4. Will the payment of a gift or honorarium affect any current funding arrangements? For example, schools receiving funding from the Government are subject to legal obligations to ensure that funds must be used in a particular way.
  5. What will supporters or the public think of the charity providing a gift or honorarium? For example, it could pose a risk to the charity’s reputation and its donations especially if the gift or honorarium is of significant value?
  6. Is the gift or honorarium going to be a once-off occurrence? If not, it might not be a true gift or honorarium, especially if recipients are expected to do something in return, or if it is made in exchange for services. There may be implications for this under employment and tax law.
  7. Is the charity considering the gift or honorarium because its rules prevent it from offering remuneration? If so, the charity may not be taking reasonable steps to ensure that its Responsible Persons are acting in good faith and in the charity’s best interests, particularly if the person receiving the gift or honorarium is likely to be regarded as an employee or contractor.
  8.  Is the charity considering making a gift or honorarium to cover the out-of-pocket expenses incurred by individuals – for example, travel costs to attend a board meeting? If so, the charity should consider reimbursing those individuals for the actual costs incurred instead, if allowed by its governing rules.
  9. Is the charity providing a gift or honorarium on a regular basis to recognise an individual for their services? If so, the charity should consider if it is more appropriate to recognise them as an employee or contractor instead.
  10. Is the charity providing a gift or honorarium to a Responsible Person? If so, the charity should make sure there is a proper process for making a decision and determining a reasonable value. To avoid any conflict of interest, a Responsible Person should not participate in any decision about a gift or honorarium to themselves.  The charity should further consider: How will the charity’s Responsible Persons be accountable for and transparent about the gift or honorarium and will the charity consult with its members or put the decision to its members?

Please don’t hesitate to contact us if you require further information or specific advice in relation to your charity’s practice and policy for gifts and honorariums.

The holiday season is over, everyone’s back at their desks and we’ve already completed the first month of 2019. It can be scary how time flies.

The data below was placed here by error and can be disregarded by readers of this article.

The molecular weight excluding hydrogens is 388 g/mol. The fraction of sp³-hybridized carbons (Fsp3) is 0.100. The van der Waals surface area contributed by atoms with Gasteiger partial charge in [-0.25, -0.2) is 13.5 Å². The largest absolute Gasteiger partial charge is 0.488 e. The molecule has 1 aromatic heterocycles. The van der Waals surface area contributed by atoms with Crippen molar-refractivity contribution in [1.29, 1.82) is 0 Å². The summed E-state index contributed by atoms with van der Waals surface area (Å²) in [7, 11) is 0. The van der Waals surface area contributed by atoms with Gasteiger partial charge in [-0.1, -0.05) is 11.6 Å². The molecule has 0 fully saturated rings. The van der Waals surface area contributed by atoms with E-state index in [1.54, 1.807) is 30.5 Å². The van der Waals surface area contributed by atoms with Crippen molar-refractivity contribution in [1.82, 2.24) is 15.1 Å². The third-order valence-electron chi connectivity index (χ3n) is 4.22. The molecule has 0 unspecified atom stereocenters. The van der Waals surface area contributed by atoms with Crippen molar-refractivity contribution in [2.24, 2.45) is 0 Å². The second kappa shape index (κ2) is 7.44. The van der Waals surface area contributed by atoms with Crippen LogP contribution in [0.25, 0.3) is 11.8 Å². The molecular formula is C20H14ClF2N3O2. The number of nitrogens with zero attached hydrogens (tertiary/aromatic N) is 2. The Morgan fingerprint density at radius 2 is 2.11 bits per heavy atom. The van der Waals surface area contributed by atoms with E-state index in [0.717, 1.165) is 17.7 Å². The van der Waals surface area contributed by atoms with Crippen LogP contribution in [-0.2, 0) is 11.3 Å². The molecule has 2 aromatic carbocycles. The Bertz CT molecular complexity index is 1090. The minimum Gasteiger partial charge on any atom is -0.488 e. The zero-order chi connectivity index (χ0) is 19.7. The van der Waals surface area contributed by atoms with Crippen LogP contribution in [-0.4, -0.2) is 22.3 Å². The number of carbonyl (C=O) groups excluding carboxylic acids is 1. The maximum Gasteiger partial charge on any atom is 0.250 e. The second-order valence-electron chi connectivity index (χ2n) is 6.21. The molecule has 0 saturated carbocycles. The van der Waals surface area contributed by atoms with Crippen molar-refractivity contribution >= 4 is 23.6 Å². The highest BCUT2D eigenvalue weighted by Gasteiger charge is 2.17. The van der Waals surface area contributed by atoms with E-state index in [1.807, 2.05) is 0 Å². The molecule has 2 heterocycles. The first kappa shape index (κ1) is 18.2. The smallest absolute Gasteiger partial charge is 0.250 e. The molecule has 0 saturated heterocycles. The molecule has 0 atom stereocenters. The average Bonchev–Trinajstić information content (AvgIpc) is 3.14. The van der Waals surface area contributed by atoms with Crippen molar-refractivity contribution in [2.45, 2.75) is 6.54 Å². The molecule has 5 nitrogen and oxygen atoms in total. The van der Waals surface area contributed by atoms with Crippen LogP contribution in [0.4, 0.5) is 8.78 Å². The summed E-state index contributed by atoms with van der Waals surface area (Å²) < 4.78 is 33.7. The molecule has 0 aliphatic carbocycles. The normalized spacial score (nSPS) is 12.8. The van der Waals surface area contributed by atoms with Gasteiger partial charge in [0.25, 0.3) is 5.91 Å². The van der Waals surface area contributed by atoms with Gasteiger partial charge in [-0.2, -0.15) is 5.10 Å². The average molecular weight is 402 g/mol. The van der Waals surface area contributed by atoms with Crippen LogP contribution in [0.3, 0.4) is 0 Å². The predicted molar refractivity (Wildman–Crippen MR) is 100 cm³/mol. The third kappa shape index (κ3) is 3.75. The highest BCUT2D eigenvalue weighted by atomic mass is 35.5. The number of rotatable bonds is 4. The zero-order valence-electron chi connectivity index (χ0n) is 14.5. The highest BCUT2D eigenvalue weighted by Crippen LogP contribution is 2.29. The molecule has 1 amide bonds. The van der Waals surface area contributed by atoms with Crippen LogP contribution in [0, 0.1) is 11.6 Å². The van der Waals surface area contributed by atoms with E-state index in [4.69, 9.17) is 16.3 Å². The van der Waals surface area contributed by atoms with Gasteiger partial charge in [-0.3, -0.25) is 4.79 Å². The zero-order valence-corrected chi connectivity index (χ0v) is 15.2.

As with all years in recent times 2018 was a busy year for charities and other not-for-profits and with the start of the new year we thought this was a good opportunity for us to look at what may be in store for charities and not-for-profits during 2019.

We have summarised some of the changes and issues that will confront the sector this year.

  • The ACNC review – we expect the Government to provide its response to the review in the first half of this year.
  • The “in Australia” draft ATO Ruling will be finalised.
  • The ACNC External Conduct Standards will commence on 1 July 2019 (unless disallowed by Parliament).
  • DGR reforms are slated to come into effect from 1 July 2019: with non-government organisations with DGR status to be registered as charities with the ACNC, and the ACNC to administer the registration of harm prevention charities, cultural organisations and overseas aid funds.
  • The federal election is likely to bring up a number of issues which may impact upon charities and not-for-profits. Already the Labor Party platform denying cash refunds for excess dividend imputation credits may have an impact upon tax exempt entities.
  • Will this be the year that there is some significant fundraising reform? Perhaps the Australian Consumer Law may be expanded to include charitable fundraising? This would provide consistency in approach throughout all jurisdictions in Australia and a welcome relief from administrative burdens to NFPs across the country.
  • Meanwhile the NSW Government is busy drafting new charitable fundraising guidelines for public consultation later this year.
  • The Royal Commission into Aged Care Quality & Safety is underway and it will no doubt impact significantly on a number of charity and not-for-profit aged care providers, (click here to read our Royal Commission into Aged Care Quality and Safety brochure).
  • The National Redress Scheme is well underway after a slow start. We can expect the number of claims to increase as more organisations agree to enter the Scheme.
  • The new FBT Ruling will come into effect.
  • The legislative package containing the Government’s response to the Ruddock Religious Freedom Review should be tabled in Parliament.